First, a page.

The History

Welcome to The Bartons Arms. For more than 100 years this public house has stood on this site. The stunning design of the current Bartons Arms remains one of the finest examples of Victorian pub architecture and one of the most beautiful pub interiors in the country.

The existing building was built in 1901 at a cost of some £12,000 on the site of a former pub purchased for £10,000. Designed by a Mr. Brassington of James and Lister Lea, the area’s primary pub building firm at the time, to be the flagship of the Mitchell and Butlers brewery estate. While the exterior, sporting a foursquare clock tower is in an imposing brick and stone neo-Jacobean style, said to be inspired by the nearby Aston Hall, the interior is the epitome of Victorian decorative grandeur. You will find a riot of original features, rich mahogany woodworking’s, stained and engraved windows and mirrors, snob-screens, sweeping wrought-iron staircase and what the pub is best known for, its wall to wall Minton-Hollins tiles, from shiny-glazed decorative patterns to huge painted scenes.

The Bartons Arms - Laurel & Hardy

The Bartons Arms – Laurel & Hardy

The Bartons Arms is famed for its long association with the Aston Hippodrome, once the Midland’s premier variety theatre. The most famous double act in film history Arthur Stanley Jefferson and Norvell Hardy, were patrons of The Bartons Arms. Known as Laurel & Hardy they worked the variety show circuit, when not busy making films, which brought them to The Bartons Arms. Working at the now demolished Aston Hippodrome they would rest at The Bartons Arms between shows on their last tour of the UK in May 1954.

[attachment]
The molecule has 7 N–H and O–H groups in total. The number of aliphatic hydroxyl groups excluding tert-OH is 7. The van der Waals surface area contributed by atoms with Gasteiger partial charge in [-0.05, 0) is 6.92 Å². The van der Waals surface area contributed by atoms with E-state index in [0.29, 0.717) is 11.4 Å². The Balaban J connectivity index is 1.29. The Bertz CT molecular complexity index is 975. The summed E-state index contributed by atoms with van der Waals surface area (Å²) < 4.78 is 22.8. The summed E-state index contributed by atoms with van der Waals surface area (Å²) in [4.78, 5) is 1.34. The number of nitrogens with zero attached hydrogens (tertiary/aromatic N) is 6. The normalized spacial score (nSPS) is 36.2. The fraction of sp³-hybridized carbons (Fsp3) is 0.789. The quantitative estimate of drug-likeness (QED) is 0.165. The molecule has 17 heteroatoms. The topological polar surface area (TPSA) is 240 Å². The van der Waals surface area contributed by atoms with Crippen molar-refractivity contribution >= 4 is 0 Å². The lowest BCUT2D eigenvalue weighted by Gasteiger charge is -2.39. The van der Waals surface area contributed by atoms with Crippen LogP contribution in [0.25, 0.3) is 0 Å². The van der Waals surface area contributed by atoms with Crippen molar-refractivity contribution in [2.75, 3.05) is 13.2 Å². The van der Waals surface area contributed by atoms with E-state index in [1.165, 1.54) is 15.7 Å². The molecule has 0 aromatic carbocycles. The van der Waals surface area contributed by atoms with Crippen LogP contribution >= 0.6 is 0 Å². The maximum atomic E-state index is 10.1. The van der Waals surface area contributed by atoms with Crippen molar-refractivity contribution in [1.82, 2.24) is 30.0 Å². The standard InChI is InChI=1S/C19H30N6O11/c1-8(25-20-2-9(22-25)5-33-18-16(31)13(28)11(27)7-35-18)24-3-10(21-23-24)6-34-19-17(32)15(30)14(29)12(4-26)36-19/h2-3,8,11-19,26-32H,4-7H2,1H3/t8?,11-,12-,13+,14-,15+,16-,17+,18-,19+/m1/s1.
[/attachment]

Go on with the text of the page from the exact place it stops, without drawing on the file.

As you stand at the bottom of the fabulous flight of stairs and gaze up toward the stunning stain glass window, just for a brief moment you are whisked away to a time gone by. It is easy to imagine, that at any moment, these two larger than life characters will appear and descend this gorgeous Victorian staircase.

With stars of the music halls regularly frequenting The Bartons Arms, a simple local worker from the area could have felt like lord of the manor for the price of a pint, whilst enjoying the magnificent surroundings and illustrious company. More recently patrons of The Bartons Arms have had the pleasure of rubbing shoulders with Nigel Kennedy and Ozzy Osbourne.

Marie Lloyd, Sid Field, Enrico Caruso and the immortal Charlie Chaplin also drank and lodged at The Bartons Arms.

The huge cellars under The Bartons Arms and barrel stillaging areas are testament to the vast quantities of ale consumed by those flooding through its busy doors.

The atmosphere in the public areas must have been alive with music hall girls gracing the venue. However, venturing down into the cellar is a completely different experience. The cellar with its cold grey floors, walls and harsh atmosphere, is to some the heart of the building, the complete opposite of the opulence and warmth of the upstairs.

The vast cellar runs the entire length of the building, ensuring that the barrels of beer are stored at their optimum condition prior to consumption. In fact, the cellar is even larger than it looks, but the rest is now closed off. Allegedly there is a tunnel that used to run from the cellar of the original pub that was on the site and the nearby Aston Hall.

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